Friday, April 1, 2011

5 Simple Steps to Encourage Your Child to Read

Children who are reluctant readers typically struggle for two reasons; either they experience difficulty with one or more of the technical aspects of reading (decoding, fluency, comprehension etc.) or they find it boring. While each can seem daunting for parents and children to overcome, with a little planning, creativity and perseverance, you can help jump start your child’s interest. 

5 Simple Suggestion to Get Your Child Reading (Yes, your child!):
Allow your child to base reading choices on what captures his/her interest- whether it is a friend’s recommendation, an interesting topic, colorful cover or catchy title. Getting caught up in reading levels will only succeed in squeezing the fun out of reading! And, consider non-traditional reading sources. Magazines, cookbooks, comics, books on tape and television with the closed-captioning feature activated and the volume off are great ways to build interest in reading.

Books should be prominent throughout your house! Keep a well stocked bookcase in your child’s room, their play area, near the living room armchair, and beside the potty. Keep a stack of books by your bedside table to entertain early-risers while you try for a few more minutes of shuteye. Stuff the backseat of your car with books for road trips and errands and your purse for trips to the doctor’s office or restaurants.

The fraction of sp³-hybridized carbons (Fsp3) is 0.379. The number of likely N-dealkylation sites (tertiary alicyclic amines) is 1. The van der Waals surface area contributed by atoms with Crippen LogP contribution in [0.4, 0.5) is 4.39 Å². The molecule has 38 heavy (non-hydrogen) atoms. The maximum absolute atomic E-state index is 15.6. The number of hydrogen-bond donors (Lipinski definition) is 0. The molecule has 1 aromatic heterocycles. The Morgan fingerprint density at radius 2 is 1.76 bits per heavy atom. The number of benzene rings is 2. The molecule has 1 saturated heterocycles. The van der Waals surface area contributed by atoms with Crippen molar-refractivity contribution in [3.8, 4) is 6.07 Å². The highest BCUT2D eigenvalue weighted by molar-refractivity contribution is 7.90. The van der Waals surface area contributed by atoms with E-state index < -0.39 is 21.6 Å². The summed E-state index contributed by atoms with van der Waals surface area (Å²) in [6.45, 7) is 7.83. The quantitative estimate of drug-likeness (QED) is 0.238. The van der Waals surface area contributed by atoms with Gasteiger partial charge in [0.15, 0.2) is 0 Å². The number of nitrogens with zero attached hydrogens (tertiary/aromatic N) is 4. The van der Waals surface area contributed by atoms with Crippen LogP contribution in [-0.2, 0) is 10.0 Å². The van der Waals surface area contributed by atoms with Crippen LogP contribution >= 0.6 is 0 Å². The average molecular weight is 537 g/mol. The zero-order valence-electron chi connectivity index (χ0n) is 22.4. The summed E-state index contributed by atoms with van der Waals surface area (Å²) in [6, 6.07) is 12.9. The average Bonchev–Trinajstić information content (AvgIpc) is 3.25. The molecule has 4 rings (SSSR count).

Allow your child’s interests to inform their book choice. Do you have a daughter who loves Disney’s Cinderella? Use that as a springboard to explore Cinderella stories from other cultures and fractured fairy tales based on Cinderella, as well as other classic fairy tales. Encourage your budding reader to explore books in a way that is comfortable for them. Do they choose to ask “why” at every opportunity, flip through pages in random order, focus solely on the illustrations, or move around while you are reading? Let them! 

Give books and books become desirable! Take every opportunity to alter your child’s mindset so that they begin to view books as a welcome and coveted commodity. Subscribe to a monthly magazine, join a Book-of-the-Month Club, and take regular trips to the library and book store. Use books as a reward or bribe! Allow children to stay up a little later as long as they are reading. Build an association between reading and coveted time with a parent. 

Let your children see you enjoying books! Read aloud to them at night, giggle with the absurd rhymes of Dr. Seuss, bring to life the voice of Eloise, and revel in the magic of Harry Potter. Build a fort of pillows to curl up in, read under the sheets with a flashlight or in a tent outside.  And, be sure to let children see you enjoying reading. Curl up with a novel in the evening or flip through the newspaper after breakfast. Enjoy a magazine article about your favorite sports team, share books with your friends, and discuss favorite stories with anyone who will listen! Children who see their parents derive enjoyment from reading are more likely to pursue reading themselves. 

If you try all of these strategies and are still faced with a reluctant reader, don’t disparage. Growing lifelong readers is a marathon, not a sprint. Keep at it and your child will eventually come around. Happy reading!


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